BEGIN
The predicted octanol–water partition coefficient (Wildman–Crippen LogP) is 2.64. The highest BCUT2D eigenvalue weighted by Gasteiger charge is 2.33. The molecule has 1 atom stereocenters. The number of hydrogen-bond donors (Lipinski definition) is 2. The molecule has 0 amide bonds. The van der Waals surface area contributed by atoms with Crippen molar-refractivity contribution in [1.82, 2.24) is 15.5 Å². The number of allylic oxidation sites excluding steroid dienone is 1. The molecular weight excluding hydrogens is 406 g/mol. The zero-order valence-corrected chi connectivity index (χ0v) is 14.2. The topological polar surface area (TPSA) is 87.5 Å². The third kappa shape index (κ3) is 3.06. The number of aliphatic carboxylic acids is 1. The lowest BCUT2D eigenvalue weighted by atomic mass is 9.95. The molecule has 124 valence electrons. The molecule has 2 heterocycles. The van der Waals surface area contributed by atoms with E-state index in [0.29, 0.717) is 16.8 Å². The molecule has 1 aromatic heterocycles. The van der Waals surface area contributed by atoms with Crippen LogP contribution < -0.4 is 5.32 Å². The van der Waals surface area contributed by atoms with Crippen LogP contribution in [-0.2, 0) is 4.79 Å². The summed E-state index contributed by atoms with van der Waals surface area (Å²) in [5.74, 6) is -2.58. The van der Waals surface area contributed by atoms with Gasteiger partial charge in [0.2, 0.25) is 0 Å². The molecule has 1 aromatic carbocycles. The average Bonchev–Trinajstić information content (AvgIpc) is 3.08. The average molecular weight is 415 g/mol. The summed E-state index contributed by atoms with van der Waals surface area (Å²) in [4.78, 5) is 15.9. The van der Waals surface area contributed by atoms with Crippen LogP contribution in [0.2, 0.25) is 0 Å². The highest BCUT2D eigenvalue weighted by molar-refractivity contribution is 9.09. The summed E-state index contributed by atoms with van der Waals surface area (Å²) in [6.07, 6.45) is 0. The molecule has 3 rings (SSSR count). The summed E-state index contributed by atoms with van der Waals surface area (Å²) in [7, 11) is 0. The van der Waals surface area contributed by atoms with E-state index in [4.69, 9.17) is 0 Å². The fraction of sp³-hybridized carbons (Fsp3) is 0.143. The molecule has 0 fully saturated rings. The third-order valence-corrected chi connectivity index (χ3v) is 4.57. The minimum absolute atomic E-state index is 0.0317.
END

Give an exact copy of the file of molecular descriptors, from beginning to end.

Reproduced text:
The predicted octanol–water partition coefficient (Wildman–Crippen LogP) is 2.64. The highest BCUT2D eigenvalue weighted by Gasteiger charge is 2.33. The molecule has 1 atom stereocenters. The number of hydrogen-bond donors (Lipinski definition) is 2. The molecule has 0 amide bonds. The van der Waals surface area contributed by atoms with Crippen molar-refractivity contribution in [1.82, 2.24) is 15.5 Å². The number of allylic oxidation sites excluding steroid dienone is 1. The molecular weight excluding hydrogens is 406 g/mol. The zero-order valence-corrected chi connectivity index (χ0v) is 14.2. The topological polar surface area (TPSA) is 87.5 Å². The third kappa shape index (κ3) is 3.06. The number of aliphatic carboxylic acids is 1. The lowest BCUT2D eigenvalue weighted by atomic mass is 9.95. The molecule has 124 valence electrons. The molecule has 2 heterocycles. The van der Waals surface area contributed by atoms with E-state index in [0.29, 0.717) is 16.8 Å². The molecule has 1 aromatic heterocycles. The van der Waals surface area contributed by atoms with Crippen LogP contribution < -0.4 is 5.32 Å². The van der Waals surface area contributed by atoms with Crippen LogP contribution in [-0.2, 0) is 4.79 Å². The summed E-state index contributed by atoms with van der Waals surface area (Å²) in [5.74, 6) is -2.58. The van der Waals surface area contributed by atoms with Gasteiger partial charge in [0.2, 0.25) is 0 Å². The molecule has 1 aromatic carbocycles. The average Bonchev–Trinajstić information content (AvgIpc) is 3.08. The average molecular weight is 415 g/mol. The summed E-state index contributed by atoms with van der Waals surface area (Å²) in [4.78, 5) is 15.9. The van der Waals surface area contributed by atoms with Crippen LogP contribution in [0.2, 0.25) is 0 Å². The highest BCUT2D eigenvalue weighted by molar-refractivity contribution is 9.09. The summed E-state index contributed by atoms with van der Waals surface area (Å²) in [6.07, 6.45) is 0. The molecule has 3 rings (SSSR count). The summed E-state index contributed by atoms with van der Waals surface area (Å²) in [7, 11) is 0. The van der Waals surface area contributed by atoms with E-state index in [4.69, 9.17) is 0 Å². The fraction of sp³-hybridized carbons (Fsp3) is 0.143. The molecule has 0 fully saturated rings. The third-order valence-corrected chi connectivity index (χ3v) is 4.57. The minimum absolute atomic E-state index is 0.0317.